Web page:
Today I’m going to re-visit the Free Will/Willpower thing and how it relates directly
I see “will” as the uniquely human ability to make “decisions” based on a combination
of logic, intuition, intent, desire and a moral compass. One dictionary definition I like
is “the power of conscious and deliberate action or choice”. Unlike animals whose actions
are primarily driven by instinct, we humans, if operating efficiently, “think” about what we
do. Being able to manage all of those variables that go into thinking and “choosing” our
course of action is extremely taxing and requires “energy”.
This “choosing energy” I would equate to “willpower” and the authors of the book that I
referenced in my blog post on 3/30, (Willpower by Roy F Baumeister and John Tierney)
believe that we start our day with a certain amount of willpower and that it gets depleted
by the plethora of mental activity that makes up our day. I see “Free Will” simply as that
supply of will that we each have to work with. It’s free in that we all have this fantastic
ability to varying degrees without having to go out and obtain it. As I mentioned in that
post, there are ways to re-fill and fortify what’s in the tank and without even knowing it at
the time, the ideas contained in the 2nd half of “The Freedom to Recover” help to accomplish
I was speaking with someone about the book and he was taken aback by my criticism of AA
which he described as “a wonderful program for the average individual. People with higher
intellects and with perhaps a more sanguine position on religion tend to have a more difficult
time with the program. The main difference between us is that you are a “recovered alcoholic”
while I remain and am comfortable being a “recovering alcoholic”".
I don’t think it has so much to do with your level of intelligence but more so with your
proficiency in utilizing your “willpower”. I’m no rocket scientist and my 35 years of being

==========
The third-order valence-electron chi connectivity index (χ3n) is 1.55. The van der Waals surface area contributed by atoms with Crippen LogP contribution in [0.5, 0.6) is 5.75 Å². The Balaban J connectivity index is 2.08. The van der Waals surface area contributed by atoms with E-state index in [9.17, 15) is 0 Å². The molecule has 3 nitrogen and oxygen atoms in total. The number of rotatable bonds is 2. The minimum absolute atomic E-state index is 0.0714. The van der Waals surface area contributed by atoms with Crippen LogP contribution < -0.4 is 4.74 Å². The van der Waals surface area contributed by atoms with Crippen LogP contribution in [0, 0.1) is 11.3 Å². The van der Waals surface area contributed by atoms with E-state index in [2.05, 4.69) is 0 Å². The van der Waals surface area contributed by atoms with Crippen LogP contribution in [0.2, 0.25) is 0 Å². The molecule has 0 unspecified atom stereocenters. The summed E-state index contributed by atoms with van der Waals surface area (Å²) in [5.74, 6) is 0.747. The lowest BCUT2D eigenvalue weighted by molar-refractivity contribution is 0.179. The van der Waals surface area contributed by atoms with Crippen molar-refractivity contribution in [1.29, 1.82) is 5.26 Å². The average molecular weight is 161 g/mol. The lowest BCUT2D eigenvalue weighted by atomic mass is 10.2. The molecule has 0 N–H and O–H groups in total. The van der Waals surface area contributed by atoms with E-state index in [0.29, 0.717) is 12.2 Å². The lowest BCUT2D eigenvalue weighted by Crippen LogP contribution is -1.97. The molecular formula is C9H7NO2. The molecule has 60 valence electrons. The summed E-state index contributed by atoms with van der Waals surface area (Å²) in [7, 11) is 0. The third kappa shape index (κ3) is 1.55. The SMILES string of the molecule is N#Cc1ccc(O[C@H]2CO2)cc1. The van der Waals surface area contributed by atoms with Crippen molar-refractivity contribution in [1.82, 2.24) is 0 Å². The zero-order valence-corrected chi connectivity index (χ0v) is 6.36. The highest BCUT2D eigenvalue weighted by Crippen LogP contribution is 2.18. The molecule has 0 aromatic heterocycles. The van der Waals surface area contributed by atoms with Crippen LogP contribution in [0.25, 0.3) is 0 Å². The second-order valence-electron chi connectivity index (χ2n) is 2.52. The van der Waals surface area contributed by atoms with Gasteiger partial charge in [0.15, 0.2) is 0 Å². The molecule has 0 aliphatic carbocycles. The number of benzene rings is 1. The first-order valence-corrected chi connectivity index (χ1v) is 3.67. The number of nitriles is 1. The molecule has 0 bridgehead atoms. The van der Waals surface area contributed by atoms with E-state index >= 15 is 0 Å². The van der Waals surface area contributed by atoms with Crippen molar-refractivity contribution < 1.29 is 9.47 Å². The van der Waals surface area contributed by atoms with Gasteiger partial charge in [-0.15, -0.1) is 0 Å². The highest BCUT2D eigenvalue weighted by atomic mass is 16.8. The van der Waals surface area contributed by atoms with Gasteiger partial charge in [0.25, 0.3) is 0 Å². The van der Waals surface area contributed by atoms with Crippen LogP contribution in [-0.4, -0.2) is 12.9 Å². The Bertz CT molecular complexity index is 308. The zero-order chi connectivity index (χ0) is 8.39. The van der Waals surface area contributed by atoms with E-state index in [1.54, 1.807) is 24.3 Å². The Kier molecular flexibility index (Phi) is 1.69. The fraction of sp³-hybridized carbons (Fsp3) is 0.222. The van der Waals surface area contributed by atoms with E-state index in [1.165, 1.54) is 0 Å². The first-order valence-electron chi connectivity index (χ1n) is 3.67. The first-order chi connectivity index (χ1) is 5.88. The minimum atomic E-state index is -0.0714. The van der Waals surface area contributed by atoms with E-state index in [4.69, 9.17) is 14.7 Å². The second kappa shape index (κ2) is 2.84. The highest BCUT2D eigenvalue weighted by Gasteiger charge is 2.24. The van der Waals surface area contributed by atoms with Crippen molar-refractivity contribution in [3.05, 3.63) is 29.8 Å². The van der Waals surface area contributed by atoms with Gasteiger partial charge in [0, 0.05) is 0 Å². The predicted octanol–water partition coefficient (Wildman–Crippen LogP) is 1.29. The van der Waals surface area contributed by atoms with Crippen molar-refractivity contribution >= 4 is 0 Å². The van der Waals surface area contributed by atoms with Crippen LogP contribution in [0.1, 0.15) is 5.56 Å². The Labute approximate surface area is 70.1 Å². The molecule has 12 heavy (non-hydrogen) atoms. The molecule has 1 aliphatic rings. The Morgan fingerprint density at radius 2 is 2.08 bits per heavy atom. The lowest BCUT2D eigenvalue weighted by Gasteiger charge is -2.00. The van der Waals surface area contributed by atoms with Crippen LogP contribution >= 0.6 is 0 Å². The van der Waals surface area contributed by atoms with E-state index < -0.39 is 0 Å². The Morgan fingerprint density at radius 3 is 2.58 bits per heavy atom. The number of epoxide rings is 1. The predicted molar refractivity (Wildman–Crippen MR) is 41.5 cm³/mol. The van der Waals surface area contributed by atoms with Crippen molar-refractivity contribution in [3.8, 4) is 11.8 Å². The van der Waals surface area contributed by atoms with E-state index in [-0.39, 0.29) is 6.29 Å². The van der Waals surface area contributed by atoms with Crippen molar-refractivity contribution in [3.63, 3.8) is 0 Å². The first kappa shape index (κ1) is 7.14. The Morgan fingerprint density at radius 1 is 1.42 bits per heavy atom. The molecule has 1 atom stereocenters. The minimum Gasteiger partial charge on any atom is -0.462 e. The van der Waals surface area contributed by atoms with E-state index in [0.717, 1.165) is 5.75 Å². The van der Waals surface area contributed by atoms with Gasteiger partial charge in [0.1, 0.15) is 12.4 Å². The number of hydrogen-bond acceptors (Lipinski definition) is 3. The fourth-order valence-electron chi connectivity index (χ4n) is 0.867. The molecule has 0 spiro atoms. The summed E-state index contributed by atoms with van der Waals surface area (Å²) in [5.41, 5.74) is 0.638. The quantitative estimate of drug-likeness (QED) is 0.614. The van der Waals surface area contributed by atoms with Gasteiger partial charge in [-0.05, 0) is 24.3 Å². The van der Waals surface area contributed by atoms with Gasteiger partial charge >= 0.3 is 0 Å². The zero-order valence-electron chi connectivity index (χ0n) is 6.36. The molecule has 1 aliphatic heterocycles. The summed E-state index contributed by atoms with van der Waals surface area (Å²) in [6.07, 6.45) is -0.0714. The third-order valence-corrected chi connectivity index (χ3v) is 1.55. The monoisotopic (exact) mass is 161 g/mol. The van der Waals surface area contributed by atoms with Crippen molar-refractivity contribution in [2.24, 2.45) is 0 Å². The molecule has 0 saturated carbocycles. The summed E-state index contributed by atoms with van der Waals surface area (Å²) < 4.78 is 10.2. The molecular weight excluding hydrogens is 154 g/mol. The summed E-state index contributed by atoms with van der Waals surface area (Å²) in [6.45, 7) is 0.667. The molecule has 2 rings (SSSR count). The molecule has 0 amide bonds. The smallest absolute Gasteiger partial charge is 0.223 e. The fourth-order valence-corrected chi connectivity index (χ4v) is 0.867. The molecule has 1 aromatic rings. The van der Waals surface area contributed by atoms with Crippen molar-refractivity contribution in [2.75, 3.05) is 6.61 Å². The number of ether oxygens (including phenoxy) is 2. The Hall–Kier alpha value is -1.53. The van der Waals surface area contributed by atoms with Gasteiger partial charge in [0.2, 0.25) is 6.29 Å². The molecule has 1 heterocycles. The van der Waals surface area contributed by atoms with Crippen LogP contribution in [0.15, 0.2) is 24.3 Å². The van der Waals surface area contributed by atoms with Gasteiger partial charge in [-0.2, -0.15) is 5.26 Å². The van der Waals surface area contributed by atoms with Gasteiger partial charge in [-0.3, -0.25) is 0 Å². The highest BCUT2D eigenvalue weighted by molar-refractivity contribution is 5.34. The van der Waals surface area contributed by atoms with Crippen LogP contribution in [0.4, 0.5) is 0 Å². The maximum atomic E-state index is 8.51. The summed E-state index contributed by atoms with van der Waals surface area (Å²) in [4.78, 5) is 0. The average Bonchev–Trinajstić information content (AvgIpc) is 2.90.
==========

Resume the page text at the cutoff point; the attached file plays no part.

lost in addiction would indicate that maybe I’m not that bright. So what changed for me? I
learned how to more efficiently use my gift of “free will”. Sure some people due to genetics, etc.,
probably do in fact have a larger base to start with but anybody can improve on their use of
what they have.
AA actually helps people with lower levels of will power because instead of having to think for
yourself and question things (which depletes willpower), their program instructs you to surrender
your will and life to a higher power, thus relieving you of a good chunk of that responsibility.
Being told what and when to things is much less taxing than making those decisions yourself.
Being held accountable to “the group” and or to God does help keep you in line and that is not
necessarily a bad thing. Having structure is also a good thing as long as you don’t feel like you
“have” to do it. If you fight having to go to your meeting and calling your sponsor then that will
actually drain your energy. If, however, you embrace the whole concept of AA, then YES, you can
live quite peacefully as a “RECOVERING alcoholic”.
My goal was personally and is for those who want to achieve it, to go beyond accepting life as a
recovering alcoholic living in fear that if you don’t follow the AA roadmap that your life will unravel,
to strengthening or at least learning how to utilize our “free will energy” to evolve and live life as
RECOVERED individuals who can move on to a more meaningful, interesting and joyful existence.